Curbs on Chinese imports to hit mfg ops: Auto cos

NEW DELHI: After telecom, the auto industry has raised a red flag over sudden restrictions on imports from China and subjecting parts and consignments to rigorous checks at ports, saying this would disrupt manufacturing in the sector at a time when it is struggling with the corona-induced slowdown.
The objections have been made by companies as well as industry associations, which are saying that curbs will hinder operations as many critical parts related to new emissions norms such as BS6 as well as those related to electric vehicles, come from China. Almost all the companies, ranging from Maruti to Hyundai to Mahindra & Mahindra and Tata Motors, will be impacted and so would be two-wheeler makers like Hero Moto.
The situation is worse for Chinese companies such as MG Motors that sources petrol engines and many other parts from China, apart for key components for its electric vehicle ZS.

Both the industry associations, ACMA (of parts makers) and Siam (auto companies) have expressed their reservations.
“The difficulty that is going to come from stopping of China sourcing is for all the BS6 models,” Rajan Wadhera, president of Siam, who is also a senior functionary of Mahindra & Mahindra, told TOI.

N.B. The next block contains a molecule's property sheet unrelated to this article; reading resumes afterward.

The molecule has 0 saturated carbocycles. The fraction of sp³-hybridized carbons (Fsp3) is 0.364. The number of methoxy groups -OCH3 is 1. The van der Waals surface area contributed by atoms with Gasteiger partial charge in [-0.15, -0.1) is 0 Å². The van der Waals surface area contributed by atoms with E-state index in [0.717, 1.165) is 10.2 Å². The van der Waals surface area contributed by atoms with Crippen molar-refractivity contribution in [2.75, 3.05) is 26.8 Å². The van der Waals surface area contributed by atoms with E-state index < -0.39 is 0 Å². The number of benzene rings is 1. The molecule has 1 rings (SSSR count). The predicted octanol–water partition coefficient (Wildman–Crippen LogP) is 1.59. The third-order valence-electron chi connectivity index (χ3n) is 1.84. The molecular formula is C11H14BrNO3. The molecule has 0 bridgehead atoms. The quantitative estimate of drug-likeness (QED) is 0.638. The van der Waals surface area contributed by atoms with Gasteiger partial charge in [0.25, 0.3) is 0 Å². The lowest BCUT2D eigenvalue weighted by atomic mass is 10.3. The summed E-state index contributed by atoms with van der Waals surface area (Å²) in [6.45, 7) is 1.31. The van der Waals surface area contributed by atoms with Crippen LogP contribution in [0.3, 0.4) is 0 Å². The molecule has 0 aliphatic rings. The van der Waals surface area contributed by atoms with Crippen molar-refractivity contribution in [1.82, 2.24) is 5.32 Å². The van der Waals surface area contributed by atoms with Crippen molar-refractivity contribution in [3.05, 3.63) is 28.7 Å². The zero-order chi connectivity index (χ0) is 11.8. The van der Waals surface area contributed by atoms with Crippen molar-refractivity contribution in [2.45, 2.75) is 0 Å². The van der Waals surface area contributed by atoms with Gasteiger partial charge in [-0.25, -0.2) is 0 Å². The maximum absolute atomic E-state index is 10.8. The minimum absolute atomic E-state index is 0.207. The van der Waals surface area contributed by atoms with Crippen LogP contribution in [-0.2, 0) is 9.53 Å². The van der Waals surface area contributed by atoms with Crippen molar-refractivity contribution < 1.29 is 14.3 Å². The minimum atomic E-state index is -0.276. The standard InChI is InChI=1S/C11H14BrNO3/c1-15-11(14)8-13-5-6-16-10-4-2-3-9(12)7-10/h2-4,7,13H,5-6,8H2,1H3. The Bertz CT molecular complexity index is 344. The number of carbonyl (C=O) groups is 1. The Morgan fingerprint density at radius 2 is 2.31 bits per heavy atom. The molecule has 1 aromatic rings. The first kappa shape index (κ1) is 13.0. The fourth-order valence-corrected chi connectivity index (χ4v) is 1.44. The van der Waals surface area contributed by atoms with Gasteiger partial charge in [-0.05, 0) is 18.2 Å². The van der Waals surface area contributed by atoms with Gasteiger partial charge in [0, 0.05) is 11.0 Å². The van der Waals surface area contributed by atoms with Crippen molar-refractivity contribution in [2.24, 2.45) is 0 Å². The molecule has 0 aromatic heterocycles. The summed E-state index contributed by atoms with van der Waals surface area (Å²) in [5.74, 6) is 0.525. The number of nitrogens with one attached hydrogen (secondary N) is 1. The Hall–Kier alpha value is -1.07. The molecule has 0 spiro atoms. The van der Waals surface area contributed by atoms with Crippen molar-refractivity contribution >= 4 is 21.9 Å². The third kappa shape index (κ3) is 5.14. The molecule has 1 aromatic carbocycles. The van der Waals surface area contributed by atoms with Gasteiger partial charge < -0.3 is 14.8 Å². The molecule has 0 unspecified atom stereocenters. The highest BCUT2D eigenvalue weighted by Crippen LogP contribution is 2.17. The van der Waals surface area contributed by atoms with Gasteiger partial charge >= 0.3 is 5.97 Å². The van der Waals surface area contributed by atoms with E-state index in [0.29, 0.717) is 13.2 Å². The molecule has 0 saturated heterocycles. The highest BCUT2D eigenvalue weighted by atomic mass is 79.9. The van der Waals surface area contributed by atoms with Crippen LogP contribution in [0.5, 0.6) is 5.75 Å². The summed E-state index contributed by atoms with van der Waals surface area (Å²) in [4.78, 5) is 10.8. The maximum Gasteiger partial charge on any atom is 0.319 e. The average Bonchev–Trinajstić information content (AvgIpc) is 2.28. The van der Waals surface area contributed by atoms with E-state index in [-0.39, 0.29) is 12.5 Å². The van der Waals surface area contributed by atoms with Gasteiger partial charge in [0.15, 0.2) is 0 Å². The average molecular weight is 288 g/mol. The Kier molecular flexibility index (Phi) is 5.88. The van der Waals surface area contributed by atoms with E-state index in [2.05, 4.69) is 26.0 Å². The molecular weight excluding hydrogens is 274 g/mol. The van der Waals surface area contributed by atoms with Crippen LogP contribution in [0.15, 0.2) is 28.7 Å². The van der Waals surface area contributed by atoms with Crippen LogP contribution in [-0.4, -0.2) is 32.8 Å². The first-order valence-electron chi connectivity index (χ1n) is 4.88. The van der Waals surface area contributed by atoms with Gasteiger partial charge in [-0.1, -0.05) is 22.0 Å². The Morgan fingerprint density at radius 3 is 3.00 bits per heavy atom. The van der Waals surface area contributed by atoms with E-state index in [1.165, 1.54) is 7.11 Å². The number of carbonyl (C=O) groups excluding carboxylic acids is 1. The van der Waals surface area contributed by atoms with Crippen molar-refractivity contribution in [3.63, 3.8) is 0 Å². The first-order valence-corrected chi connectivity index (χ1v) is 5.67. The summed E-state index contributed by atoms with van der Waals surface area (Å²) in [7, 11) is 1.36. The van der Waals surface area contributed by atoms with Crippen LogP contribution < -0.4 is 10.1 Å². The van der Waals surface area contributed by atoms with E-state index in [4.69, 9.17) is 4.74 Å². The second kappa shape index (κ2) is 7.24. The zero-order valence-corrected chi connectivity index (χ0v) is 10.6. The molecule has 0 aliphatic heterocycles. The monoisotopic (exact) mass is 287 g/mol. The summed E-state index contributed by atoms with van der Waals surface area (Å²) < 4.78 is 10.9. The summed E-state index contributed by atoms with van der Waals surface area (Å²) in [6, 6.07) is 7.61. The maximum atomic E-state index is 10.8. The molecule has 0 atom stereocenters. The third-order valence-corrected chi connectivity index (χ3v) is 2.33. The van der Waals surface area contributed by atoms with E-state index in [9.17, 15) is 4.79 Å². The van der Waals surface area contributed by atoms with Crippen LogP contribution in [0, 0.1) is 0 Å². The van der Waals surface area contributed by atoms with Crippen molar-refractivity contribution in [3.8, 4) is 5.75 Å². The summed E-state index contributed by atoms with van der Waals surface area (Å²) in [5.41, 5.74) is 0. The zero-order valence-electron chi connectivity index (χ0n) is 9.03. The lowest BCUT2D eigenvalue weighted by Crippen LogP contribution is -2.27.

ACMA president Deepak Jain said production at factories would come to a halt if the parts are not available freely. “Some of the items imported from China are critical components such as parts of engines and electronics items for which we are yet to develop domestic competence. The automotive value chain is a highly complex, integrated and inter-dependent, non-availability of even a single component can, in fact, lead to stoppage of vehicle manufacturing lines,” Jain said.
Sources said the government’s action to ban a majority of Chinese apps may also result in certain action against Chinese companies in the manufacturing sector. “It is not easy to develop alternate sourcing base in locations such as Europe. Their costs are high, they lack scale, and coronavirus has meant that their production is limited,” an industry official said.
Hero Moto said it is assessing the situation. “We are de-risking ourselves by building inventory and developing alternate sources quite rapidly. However, some of our suppliers have significant exposure to China and the impact of immediate restriction on import of parts from that country is being assessed,” a spokesperson said.

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